US 4627587 A
An improved cushion of buoyant material for an airplane seat in which the cushion is removably attached to the seat, such as by Velcro strips. The cushion has straps to receive the arms of the passenger sitting on the cushion whereby the passenger can become coupled to the cushion and cause the cushion to be separated from the seat by pulling the cushion away from the seat. The cushion is formed from a number of hinged sections which pivot forwardly and partially around the passenger to stabilize the passenger when the passenger is in the water and coupled to the cushion by the straps. Actuating devices cause the forward pivoting of the hinged sections when the cushion is pulled away from the seat.
1. An airplane passenger seat comprising:
a seat body having a back member and a seat member;
a back cushion;
means for removably attaching the back cushion to the back member of the seat body, said back cushion having a central section and a number of side sections pivotally mounted on the central section, the side sections being initially coplanar with the central section, the side sections being of buoyant material and the central section having a buoyancy less than that of the side sections, said attaching means including a release mechanism for each of the side sections respectively, each release mechanism having means to urge a respective side section out of the plane of the central section as the back cushion is separated from the back member of the seat body; and
means coupled to the back cushion for removably securing the back cushion to a passenger sitting on the seat member.
2. An airplane passenger seat as set forth in claim 1, wherein said means of each release mechanism includes a spring for biasing the respective side section out of the plane of the central section, each release mechanism being operable to release the corresponding spring and cause it to exert a bias force on the corresponding side section, and means for actuating the release mechanism when the back cushion is separated from the back member.
3. An airplane passenger seat as set forth in claim 3, wherein said actuating means for each release mechanism includes a lanyard secured at one end thereof to the back member and at the opposite thereof to the corresponding release mechanism.
4. An airplane passenger seat as set forth in claim 1, wherein the back cushion is generally rectangular, and having upper side corners and lower side corners, the side sections being at respective corners of the back cushion.
5. An airplane seat as set forth in claim 1, wherein each release mechanism includes a releasable pin.
1. Field of the Invention
This invention relates to an improved lifesaving system in an aircraft. Specifically, it forms an integral part of an airplane seat which would serve as a life preserver and an individual body raft in the event of an airplane disaster over water.
2. Description of the Prior Art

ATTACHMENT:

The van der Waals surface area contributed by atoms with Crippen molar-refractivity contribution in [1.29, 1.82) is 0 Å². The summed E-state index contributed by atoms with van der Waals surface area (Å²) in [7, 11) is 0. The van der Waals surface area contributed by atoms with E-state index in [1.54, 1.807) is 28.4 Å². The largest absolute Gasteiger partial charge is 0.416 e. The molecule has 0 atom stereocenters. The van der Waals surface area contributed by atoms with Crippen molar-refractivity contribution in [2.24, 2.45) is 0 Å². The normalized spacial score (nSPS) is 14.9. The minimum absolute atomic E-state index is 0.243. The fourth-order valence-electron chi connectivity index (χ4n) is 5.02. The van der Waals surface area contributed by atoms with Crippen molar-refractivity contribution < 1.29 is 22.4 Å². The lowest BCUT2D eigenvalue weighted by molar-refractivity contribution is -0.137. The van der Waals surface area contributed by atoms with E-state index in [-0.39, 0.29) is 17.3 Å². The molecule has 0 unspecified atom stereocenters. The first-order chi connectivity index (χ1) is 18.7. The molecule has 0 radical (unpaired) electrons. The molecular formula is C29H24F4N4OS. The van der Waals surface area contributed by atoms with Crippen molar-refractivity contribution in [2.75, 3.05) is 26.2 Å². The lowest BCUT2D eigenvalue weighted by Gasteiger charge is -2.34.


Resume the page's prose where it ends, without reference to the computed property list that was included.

At the present time, conventional commercial aircraft, flying over water, is required to carry individual "MAE Wests," (commonly referred to as vests) as well as very large rafts for passengers and crew members.
There are some obvious drawbacks to the conventional forms of life preservation being used in commercial aviation. The individual "MAE Wests" or vests are stowed in a compartment under the passenger seat. The vests must be located by the passenger, unfolded, slipped over the head and under both arms, straps must be belted and one side inflated manually by pulling a string coupled to a small valve controlling a gas flow from a cartridge. The time factor involved in performing these steps is obviously critical, particularly when the passenger is operating under a great deal of stress, panic, disorientation and possible injury. The "MAE Wests" must be serviced on a regular basis to ensure that the gas valves and cartridges are functioning properly.
The very large rafts stowed on the plane, which serve as a back-up to and in conjunction with the "MAE Wests," have proven to be very cumbersome and difficult to negotiate through the exit doors on the aircraft.
The following U.S. patents have some pertinency to the field of chairs or seats having removable pads or cushions: Nos. 1,117,528, 3,154,345, 3,337,164, 3,516,098, 3,620,570, and 3,903,554.
The present invention proposed is a cushion system designed to replace the inadequate and unsafe methods now in existence. It is an integral part of a passenger seat, but when needed, would serve as a life preserver and an individual raft in the water.
This invention is simplified, provides far more in the area of safety, and eliminates the lengthy steps now needed as described above.
Only two steps are required by the passenger to make this cushion become a flotation system: (1) the passenger places his arms through the straps attached to the cushion; and, (2) the passenger leans forwardly to separate the cushion from the seat body. The passenger is then immediately able to leave the seat body in accordance with instructions from the crew.
The cushion of the present invention comprises a back cushion formed of a buoyant, Coast-Guard approved material to keep the passenger indefinitely afloat in water until rescued. The back cushion is provided with strap means allowing the passenger to become coupled to it. The strap means can have any one of a number of configurations by which the passenger can become attached to the back cushion, allowing the passenger to move away from the stationary seat body quickly toward an exit.